May 25, 2012

The Amazing World of Color

Linda Lover

Our lives our touched by color; whether we notice it or not. It’s everywhere and in everything. Color has the potential to impact emotion, mood, and feelings both positively and negatively. It can sell a product, and affect our choices. In today’s world, green has become a signature color for ecology and earth safe products. Yellow often is a sign of happiness; take for example, the plain round smiley face. Red serves to excite and draw attention, which is probably why a little red sports car will get noticed in a sea of other vehicles. Blue and green occupy more space in the color spectrum than most other colors, all one needs to do is look at our planet.

Have you ever thought about how color affects our everyday lives? For example, how does waking up to a clear blue sky make you feel? It could be the reason you feel a sense of energy, ready to take on the day. Yet, it also conjures up a sense of “feeling blue”. The first bright yellow dandelions in spring, whether left to grow or eventually dug out, remind us of the sun and warmer days ahead. Still, yellow is the most fatiguing color due to its high content of reflected light.


“Red is the color of magic in every country and has been so from the earliest times.”…Wm. Butler Yeats. Chinese brides wore red. Red is the basic color in the Chinese New Year, many paint their doors red. It’s a symbol of joy, prosperity and good luck. It was one of the first colors to receive a name.
Red is energy and has the longest wavelength on the visible electromagnetic spectrum. It can stimulate adrenal glands and increase energy. Have you ever noticed how often restaurants incorporate the color red?
It not only stimulates appetite but conversation as well. Red roses represent love and red poppies memorialize those who shed their blood and died in Europe during WWII. It is also the color of courage.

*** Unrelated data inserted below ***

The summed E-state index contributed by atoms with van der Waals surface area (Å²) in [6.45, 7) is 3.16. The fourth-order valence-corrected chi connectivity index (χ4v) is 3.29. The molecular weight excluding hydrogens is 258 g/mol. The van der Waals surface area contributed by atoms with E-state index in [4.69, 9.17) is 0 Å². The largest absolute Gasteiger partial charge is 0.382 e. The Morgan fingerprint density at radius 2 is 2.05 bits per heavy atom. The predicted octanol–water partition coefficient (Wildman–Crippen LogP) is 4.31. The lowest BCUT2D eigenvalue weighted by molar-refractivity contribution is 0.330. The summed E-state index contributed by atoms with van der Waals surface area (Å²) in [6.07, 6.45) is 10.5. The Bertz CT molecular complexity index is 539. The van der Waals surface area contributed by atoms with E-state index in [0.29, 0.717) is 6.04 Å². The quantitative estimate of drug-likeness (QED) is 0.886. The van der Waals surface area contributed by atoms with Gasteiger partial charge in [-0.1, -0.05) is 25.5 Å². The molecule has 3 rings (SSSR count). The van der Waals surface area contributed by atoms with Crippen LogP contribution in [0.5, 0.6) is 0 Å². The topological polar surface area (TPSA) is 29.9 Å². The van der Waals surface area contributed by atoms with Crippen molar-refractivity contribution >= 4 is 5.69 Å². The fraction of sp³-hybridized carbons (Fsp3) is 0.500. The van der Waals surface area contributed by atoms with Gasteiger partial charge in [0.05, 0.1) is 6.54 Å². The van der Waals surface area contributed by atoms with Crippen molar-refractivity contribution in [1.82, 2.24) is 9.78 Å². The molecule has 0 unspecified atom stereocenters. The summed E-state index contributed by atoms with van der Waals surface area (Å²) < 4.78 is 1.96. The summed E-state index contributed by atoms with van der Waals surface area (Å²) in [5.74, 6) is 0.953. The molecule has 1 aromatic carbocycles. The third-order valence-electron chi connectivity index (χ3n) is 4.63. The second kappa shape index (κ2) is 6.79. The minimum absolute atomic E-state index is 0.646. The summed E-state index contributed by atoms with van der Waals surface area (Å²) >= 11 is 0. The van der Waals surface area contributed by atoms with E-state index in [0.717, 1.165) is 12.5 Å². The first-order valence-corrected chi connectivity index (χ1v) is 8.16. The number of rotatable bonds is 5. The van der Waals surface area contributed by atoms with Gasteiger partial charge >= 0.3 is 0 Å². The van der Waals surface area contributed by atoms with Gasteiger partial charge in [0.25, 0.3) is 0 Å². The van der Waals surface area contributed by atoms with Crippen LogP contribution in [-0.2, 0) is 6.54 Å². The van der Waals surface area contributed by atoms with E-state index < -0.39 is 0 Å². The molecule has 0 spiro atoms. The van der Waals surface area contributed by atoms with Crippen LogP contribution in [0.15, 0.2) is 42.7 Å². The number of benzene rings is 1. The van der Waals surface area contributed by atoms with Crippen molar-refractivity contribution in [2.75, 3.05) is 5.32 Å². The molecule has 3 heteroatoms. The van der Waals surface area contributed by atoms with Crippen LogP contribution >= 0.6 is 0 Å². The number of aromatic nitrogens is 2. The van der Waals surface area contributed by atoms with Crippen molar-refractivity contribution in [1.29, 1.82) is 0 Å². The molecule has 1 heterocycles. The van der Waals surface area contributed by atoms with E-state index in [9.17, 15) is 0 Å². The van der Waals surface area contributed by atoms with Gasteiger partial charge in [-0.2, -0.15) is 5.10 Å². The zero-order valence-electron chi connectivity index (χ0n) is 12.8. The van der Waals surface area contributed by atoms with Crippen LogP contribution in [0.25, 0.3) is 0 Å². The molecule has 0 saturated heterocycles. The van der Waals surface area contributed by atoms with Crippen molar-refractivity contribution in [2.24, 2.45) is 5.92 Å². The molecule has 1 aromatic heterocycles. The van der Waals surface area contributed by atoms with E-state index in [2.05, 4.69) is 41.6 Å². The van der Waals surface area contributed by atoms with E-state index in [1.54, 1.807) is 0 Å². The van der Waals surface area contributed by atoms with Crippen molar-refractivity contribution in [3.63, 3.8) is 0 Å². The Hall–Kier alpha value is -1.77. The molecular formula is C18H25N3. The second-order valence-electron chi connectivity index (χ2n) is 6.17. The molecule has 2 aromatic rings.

There are dozens of shades and tints of red from rose to deep burgundy, and just about all of them can be found in flowers. I’ve even noticed that a red tulip will have a different fragrance than a yellow one.
There is a cologne that is identified simply as “Red.” The Coke label chose red as their signature color early on.
Red is the choice of extroverts and most often the color chosen by men. Since red is a warm color it also suggests temper as in “seeing red”, or sizzling as in “red hot”. Fun as in “paint the town red”. Other descriptive words with red that we hear are redneck, red handed, red white and blue, and red eye.


“….Ye cannot rival for one hour October’s bright blue weather.”.....Helen Hunt Jackson. Blue promotes sleep as it’s suggested that it triggers the production of melatonin. Blue also stimulates the thyroid gland to release thyroxin, a hormone that regulates a person’s metabolic rate. Who hasn’t felt a certain restfulness come over them while sitting near a pond of blue water or on an ocean beach?
I love blue hydrangeas, and now that I think of it, they do seem to have a calming effect. Larkspur, for-get-me-not, bachelor’s buttons, cornflower and delphinium come to mind in beautiful shades of a blue garden. Blue, also in the language of colors, represents serenity and peace. Blue iris mean “your friendship is important”.
 Blue represents heaven and often is symbolic of the Virgin Mary. Blue is most often the color choice of conservative people. Its color is cool, serene and peaceful as well as spiritual. Dark blue is the color of truth and moderation. Yet blue can also suggest sadness as in “feeling blue” or “blue Monday”.
Its color is also used in language terms such as blue blood, blue Monday, blue ribbon, bluebeard, true blue, “blue bird of happiness” and others. Artists most often use blue to give a feeling of distance and perspective. And how many songs have you heard where “blue” is included in the lyrics?


“How wonderful yellow is. It stands for the sun.”…Vincent Van Gogh. “What a horrible thing yellow is”….Edgar Degas. How different the opinions are of these two great artists. In ancient times, the sunflower represented the sun to the Inca nation and was revered in pre-Columbian times. It represented corn to the Mayans. During the Ming Dynasty, yellow represented the earth and center.